Tag Archives: Democracy European Union

Hang on, When spake the Electoral Commission?

Open Europe state, in today’s press summary, that: The Sunday Times reported that the EU referendum ‘No’ campaign is in talks with at least eight cabinet ministers about joining the call for withdrawal. Leaked documents show that the campaign’s chief executive will be Matthew Elliott, the founder of the Business for Britain group. The director of operations will be Victoria Woodcock, Michael Gove’s former private secretary, while Georgiana Bristol, a fundraiser for Boris Johnson’s 2008 London mayoral campaign, will be development director.

Jumping the gun a tad, aren’t they – especially when the Electoral Commission have yet to open bids for either the ‘Yes’ or ‘No’ campaigns.

In any event just how can someone who’s stated aim is that if all of David Cameron’s wish list are satisfactorily renegotiated to his [Elliott’s] satisfaction, he would wish the UK to remain an EU member then head the official [Electoral Commission approved] ‘No’ campaign?

As with so many of those on either side of the EU membership debate it can be said that the ‘ego has definitely landed’ – especially where Matthew Elliott is concerned.

Probably a silly question; but……..

Newspaper taxis appear on the shore
Waiting to take you away
Climb in the back with your head in the clouds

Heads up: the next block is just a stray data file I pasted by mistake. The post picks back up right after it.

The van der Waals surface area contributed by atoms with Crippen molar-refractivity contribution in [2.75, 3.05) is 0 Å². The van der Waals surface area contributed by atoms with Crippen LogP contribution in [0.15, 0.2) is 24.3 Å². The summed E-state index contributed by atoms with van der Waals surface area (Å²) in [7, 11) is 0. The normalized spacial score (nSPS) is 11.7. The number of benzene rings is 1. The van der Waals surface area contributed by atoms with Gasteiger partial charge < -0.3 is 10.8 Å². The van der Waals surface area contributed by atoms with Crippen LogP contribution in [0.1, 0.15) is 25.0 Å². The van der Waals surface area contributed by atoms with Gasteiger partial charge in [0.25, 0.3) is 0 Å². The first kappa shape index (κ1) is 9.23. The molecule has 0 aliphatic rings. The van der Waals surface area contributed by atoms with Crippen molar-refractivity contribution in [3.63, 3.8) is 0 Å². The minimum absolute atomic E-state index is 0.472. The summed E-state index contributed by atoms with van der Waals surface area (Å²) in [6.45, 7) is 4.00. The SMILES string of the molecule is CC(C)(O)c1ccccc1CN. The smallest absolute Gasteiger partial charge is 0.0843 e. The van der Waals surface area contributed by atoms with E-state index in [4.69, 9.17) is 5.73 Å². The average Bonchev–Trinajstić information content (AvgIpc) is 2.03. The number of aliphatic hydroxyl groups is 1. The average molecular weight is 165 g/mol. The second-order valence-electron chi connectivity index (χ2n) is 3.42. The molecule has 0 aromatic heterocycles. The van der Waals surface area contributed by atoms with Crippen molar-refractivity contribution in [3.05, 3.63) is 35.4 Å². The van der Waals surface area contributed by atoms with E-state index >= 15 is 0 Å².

And you’re gone

(Lucy in the sky with diamonds – Beatles)

Which just about sums up the vacuous words that are now appearing in the media on the subject of the forthcoming referendum on this nation’s membership of the European Union. According to the Financial Times, the Conservative success at the recent general election has left both pro- and anti-EU lobby groups scrambling to come up with a coherent strategy for the EU referendum.

In resect of the quote heading this article,  Lucy Thomas, Campaign Director for Business for New Europe, must surely take first prize for the most contradictory statement ever issued. Apparently there is a need for popular figures to represent the range of views on Europe. She then adds: The campaign has to be about real peoples lives; it has to be from the bottom up. Er, if it has to be from the bottom up, then why, one has to ask, is there a need for a ‘popular figure’ to front either side of the argument. One can only assume she most definitely has caught the ‘newspaper taxi’, that her head is in the clouds – and that she most definitely is ‘gone’. (Mind you, one could be forgiven for posing the question was she ever ‘not gone’ previously).

What is also obvious from the FT article is that egos still flourish, with the statements that groups have no plans to merge – and why would they? They all hope to make a name for themselves and no doubt have any eye on the ‘wonga’ that will be available were they to secure ‘lead status’ in either the pro or anti campaign.